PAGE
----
39 Mass. App. Ct. 195

April 20, 1995 - August 28, 1995

Worcester County


In a criminal case the judge correctly ruled that police had probable cause to arrest the defendant on the basis of an unnamed informant's tip, where police officers' independent corroboration of the details of the tip was sufficient to compensate for the absence of any information about the basis for the informant's knowledge. [196-197]

At the trial of indictments for trafficking in cocaine involving two incidents four months apart and in different locations, the defendant did not show any prejudice from the trial of the indictments together where the evidence as to one incident was powerful and as to the other incident the judge allowed the defendant's motion for required findings of guilty. [197-199]

At the trial of indictments for trafficking in cocaine, testimony of a police officer as to the conversations he had with persons seeking to purchase drugs who had called on the defendant's beeper, which had been lawfully seized by police the day before, was properly admitted in evidence, where the conversations had the indicia of reliability and demonstrated the actual use of the beeper for drug transactions. [199-201]

INDICTMENT found and returned in the Superior Court Department on November 12, 1992.

A pretrial motion to suppress evidence was heard by James F. McHugh, J., and the case was tried before Daniel F. Toomey, J.

Thomas J. Freda for the defendant.

Sandra L. Hautanen, Assistant District Attorney, for the Commonwealth.

Page 196

DREBEN, J. Charged with drug activities in Worcester and West Brookfield, the defendant was convicted of trafficking in cocaine based on the Worcester incident. In his appeal, the defendant claims error in the denial of three motions -- his motion to suppress evidence (cash, a beeper, and drugs) seized in Worcester, his motion to sever the Worcester and West Brookfield indictments, and his motion in limine to exclude testimony by police officers concerning messages allegedly received on the beeper seized by police in Worcester. We affirm his conviction.

1. Motion to suppress. The police conducted a search pursuant to an informant's tip. While not challenging the reliability prong of the two-pronged standard of Aguilar v. Texas, 378 U.S. 108 (1964), and Spinelli v. United States, 393 U.S. 410 (1969), the defendant urges that the motion judge incorrectly found that independent police corroboration compensated for the absence of any information about the basis for the informant's knowledge.

The judge's findings based on the evidence at the motion hearing refute that claim. The information received by Officer Noone of the Worcester police from the "reliable" informant was that "a large black male named `Gene' and another male were about to leave a house at 16 Wachusett Street in Worcester." The two would have more than fifty "halfs" of cocaine and would proceed to a white Ford Tempo automobile parked nearby having a specified license plate number. The information derived from the informant was relayed to other officers on duty, and within seven to ten minutes a number of officers were on the scene. Two of them recognized the Ford Tempo as one in which the defendant, a large black male known to them as "Gene" Washington and who was under investigation by them for drug transactions, had been seen several days earlier. A few minutes after the officers' arrival, the defendant and a white male came out of 16 Wachusett Street, briefly looked up and down the street, and went back into the building. Moments later they emerged and headed for the Tempo. Noone approached the defendant with gun drawn, called him by name, and identified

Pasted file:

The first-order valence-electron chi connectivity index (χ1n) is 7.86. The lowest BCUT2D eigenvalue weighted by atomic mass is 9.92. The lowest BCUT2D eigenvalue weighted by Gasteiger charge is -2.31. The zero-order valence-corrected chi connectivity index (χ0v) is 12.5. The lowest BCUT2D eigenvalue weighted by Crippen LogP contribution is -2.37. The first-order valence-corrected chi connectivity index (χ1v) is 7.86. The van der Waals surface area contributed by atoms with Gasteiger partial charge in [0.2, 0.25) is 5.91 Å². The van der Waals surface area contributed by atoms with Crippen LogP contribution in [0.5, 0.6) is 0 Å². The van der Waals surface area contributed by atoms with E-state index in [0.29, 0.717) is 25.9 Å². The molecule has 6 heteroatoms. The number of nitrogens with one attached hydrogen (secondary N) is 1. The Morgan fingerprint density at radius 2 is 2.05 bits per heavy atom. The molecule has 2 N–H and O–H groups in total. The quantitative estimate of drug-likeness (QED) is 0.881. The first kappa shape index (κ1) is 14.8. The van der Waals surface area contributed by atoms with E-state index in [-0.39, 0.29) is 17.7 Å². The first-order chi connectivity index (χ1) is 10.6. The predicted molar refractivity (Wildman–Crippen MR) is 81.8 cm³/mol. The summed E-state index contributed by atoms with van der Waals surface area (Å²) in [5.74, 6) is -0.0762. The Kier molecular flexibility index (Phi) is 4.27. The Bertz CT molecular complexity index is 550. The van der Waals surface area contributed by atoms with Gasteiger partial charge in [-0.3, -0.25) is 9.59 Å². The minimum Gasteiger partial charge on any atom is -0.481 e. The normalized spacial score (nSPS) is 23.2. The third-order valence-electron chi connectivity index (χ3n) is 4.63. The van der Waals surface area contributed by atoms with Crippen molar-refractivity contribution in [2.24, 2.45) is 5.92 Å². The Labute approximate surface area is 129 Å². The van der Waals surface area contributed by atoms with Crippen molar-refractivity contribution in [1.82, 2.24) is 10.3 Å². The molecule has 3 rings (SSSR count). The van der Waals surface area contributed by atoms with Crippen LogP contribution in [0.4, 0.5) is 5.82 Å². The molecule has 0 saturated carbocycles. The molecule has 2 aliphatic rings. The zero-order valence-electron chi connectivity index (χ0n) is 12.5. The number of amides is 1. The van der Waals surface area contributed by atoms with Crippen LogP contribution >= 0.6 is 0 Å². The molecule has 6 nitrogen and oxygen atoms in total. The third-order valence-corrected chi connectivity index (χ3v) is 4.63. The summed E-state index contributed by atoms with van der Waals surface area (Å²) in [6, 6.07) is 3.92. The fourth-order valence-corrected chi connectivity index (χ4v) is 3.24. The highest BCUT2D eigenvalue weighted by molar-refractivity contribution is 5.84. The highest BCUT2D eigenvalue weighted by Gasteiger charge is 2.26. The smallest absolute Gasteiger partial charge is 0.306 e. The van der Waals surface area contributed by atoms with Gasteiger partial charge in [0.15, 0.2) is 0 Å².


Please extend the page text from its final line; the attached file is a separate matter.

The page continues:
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himself as a police officer. A "pat frisk" of the defendant yielded a wad of about $750 and a beeper. A search of the defendant's companion revealed ninety-seven bags of cocaine.

We agree with the judge that the independent police corroboration of the tip in this case was at least as extensive as that in Commonwealth v. Farrow, 403 Mass. 176, 178 (1988). Here, in a short time, as predicted by the informant, a large black man whom police knew to be "Gene" Washington, accompanied by another male, left 16 Wachusett Street and went to a car bearing the specified license plate. The officers knew that that automobile had been driven by Washington, a suspected drug dealer and the subject of a recent drug investigation. Cf. Commonwealth v. Carrasco, 405 Mass. 316, 322 (1989); Commonwealth v. Gates, 31 Mass. App. Ct. 328, 333 (1991); Smith, Criminal Practice & Procedure Section 215 (2d ed. 1983 & Supp. 1995) (officer's knowledge of a subject's reputation is a form of corroboration). There was sufficient corroboration here, particularly of the timing and the location of the defendant's activities, to make up for the deficiency on the "basis of knowledge" prong of the Aguilar-Spinelli test. Since there was corroboration of far more than innocuous details, the judge was correct in determining that the police had probable cause to arrest the defendant.